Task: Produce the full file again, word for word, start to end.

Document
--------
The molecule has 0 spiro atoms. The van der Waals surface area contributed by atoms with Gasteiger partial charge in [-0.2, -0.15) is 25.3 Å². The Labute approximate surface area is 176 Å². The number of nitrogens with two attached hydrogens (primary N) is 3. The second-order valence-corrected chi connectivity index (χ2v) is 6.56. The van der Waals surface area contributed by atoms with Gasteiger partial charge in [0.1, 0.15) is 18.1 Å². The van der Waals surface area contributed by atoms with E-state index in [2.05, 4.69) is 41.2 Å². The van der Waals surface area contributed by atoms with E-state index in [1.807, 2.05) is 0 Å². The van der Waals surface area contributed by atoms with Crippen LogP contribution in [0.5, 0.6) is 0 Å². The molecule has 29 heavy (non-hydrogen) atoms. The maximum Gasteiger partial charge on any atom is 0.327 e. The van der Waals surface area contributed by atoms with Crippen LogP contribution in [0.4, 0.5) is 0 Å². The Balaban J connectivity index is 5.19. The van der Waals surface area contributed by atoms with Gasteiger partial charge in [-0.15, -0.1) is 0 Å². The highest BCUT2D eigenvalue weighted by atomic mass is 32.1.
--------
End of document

The molecule has 0 spiro atoms. The van der Waals surface area contributed by atoms with Gasteiger partial charge in [-0.2, -0.15) is 25.3 Å². The Labute approximate surface area is 176 Å². The number of nitrogens with two attached hydrogens (primary N) is 3. The second-order valence-corrected chi connectivity index (χ2v) is 6.56. The van der Waals surface area contributed by atoms with Gasteiger partial charge in [0.1, 0.15) is 18.1 Å². The van der Waals surface area contributed by atoms with E-state index in [2.05, 4.69) is 41.2 Å². The van der Waals surface area contributed by atoms with E-state index in [1.807, 2.05) is 0 Å². The van der Waals surface area contributed by atoms with Crippen LogP contribution in [0.5, 0.6) is 0 Å². The molecule has 29 heavy (non-hydrogen) atoms. The maximum Gasteiger partial charge on any atom is 0.327 e. The van der Waals surface area contributed by atoms with Crippen LogP contribution in [0.4, 0.5) is 0 Å². The Balaban J connectivity index is 5.19. The van der Waals surface area contributed by atoms with Gasteiger partial charge in [-0.15, -0.1) is 0 Å². The highest BCUT2D eigenvalue weighted by atomic mass is 32.1.